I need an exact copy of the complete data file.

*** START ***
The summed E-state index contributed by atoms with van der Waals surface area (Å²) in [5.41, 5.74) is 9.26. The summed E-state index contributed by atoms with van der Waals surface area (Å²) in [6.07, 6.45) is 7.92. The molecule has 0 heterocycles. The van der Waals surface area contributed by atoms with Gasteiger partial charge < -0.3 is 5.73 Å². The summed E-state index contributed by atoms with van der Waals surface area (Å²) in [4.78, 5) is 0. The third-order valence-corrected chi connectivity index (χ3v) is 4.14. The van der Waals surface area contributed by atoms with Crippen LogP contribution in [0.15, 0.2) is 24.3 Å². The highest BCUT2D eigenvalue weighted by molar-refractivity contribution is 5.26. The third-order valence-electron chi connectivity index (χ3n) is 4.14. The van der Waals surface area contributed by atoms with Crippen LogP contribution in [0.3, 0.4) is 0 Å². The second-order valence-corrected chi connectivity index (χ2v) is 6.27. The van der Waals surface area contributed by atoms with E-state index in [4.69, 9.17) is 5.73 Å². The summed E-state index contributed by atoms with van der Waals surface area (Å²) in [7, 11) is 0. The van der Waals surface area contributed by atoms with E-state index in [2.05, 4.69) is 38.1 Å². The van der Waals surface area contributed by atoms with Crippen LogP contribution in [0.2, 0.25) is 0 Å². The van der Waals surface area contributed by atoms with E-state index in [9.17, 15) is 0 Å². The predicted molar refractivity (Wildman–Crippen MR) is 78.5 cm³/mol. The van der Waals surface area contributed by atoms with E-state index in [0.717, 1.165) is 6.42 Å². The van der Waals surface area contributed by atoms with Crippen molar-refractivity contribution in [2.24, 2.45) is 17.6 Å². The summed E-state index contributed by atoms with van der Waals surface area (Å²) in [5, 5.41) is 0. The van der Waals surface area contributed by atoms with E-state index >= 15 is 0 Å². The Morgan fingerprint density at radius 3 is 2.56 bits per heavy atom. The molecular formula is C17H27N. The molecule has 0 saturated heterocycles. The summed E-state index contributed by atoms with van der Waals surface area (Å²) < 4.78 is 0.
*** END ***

The summed E-state index contributed by atoms with van der Waals surface area (Å²) in [5.41, 5.74) is 9.26. The summed E-state index contributed by atoms with van der Waals surface area (Å²) in [6.07, 6.45) is 7.92. The molecule has 0 heterocycles. The van der Waals surface area contributed by atoms with Gasteiger partial charge < -0.3 is 5.73 Å². The summed E-state index contributed by atoms with van der Waals surface area (Å²) in [4.78, 5) is 0. The third-order valence-corrected chi connectivity index (χ3v) is 4.14. The van der Waals surface area contributed by atoms with Crippen LogP contribution in [0.15, 0.2) is 24.3 Å². The highest BCUT2D eigenvalue weighted by molar-refractivity contribution is 5.26. The third-order valence-electron chi connectivity index (χ3n) is 4.14. The van der Waals surface area contributed by atoms with Crippen LogP contribution in [0.3, 0.4) is 0 Å². The second-order valence-corrected chi connectivity index (χ2v) is 6.27. The van der Waals surface area contributed by atoms with E-state index in [4.69, 9.17) is 5.73 Å². The summed E-state index contributed by atoms with van der Waals surface area (Å²) in [7, 11) is 0. The van der Waals surface area contributed by atoms with E-state index in [2.05, 4.69) is 38.1 Å². The van der Waals surface area contributed by atoms with Crippen LogP contribution in [0.2, 0.25) is 0 Å². The van der Waals surface area contributed by atoms with E-state index in [9.17, 15) is 0 Å². The predicted molar refractivity (Wildman–Crippen MR) is 78.5 cm³/mol. The van der Waals surface area contributed by atoms with E-state index in [0.717, 1.165) is 6.42 Å². The van der Waals surface area contributed by atoms with Crippen molar-refractivity contribution in [2.24, 2.45) is 17.6 Å². The summed E-state index contributed by atoms with van der Waals surface area (Å²) in [5, 5.41) is 0. The van der Waals surface area contributed by atoms with E-state index >= 15 is 0 Å². The Morgan fingerprint density at radius 3 is 2.56 bits per heavy atom. The molecular formula is C17H27N. The molecule has 0 saturated heterocycles. The summed E-state index contributed by atoms with van der Waals surface area (Å²) < 4.78 is 0.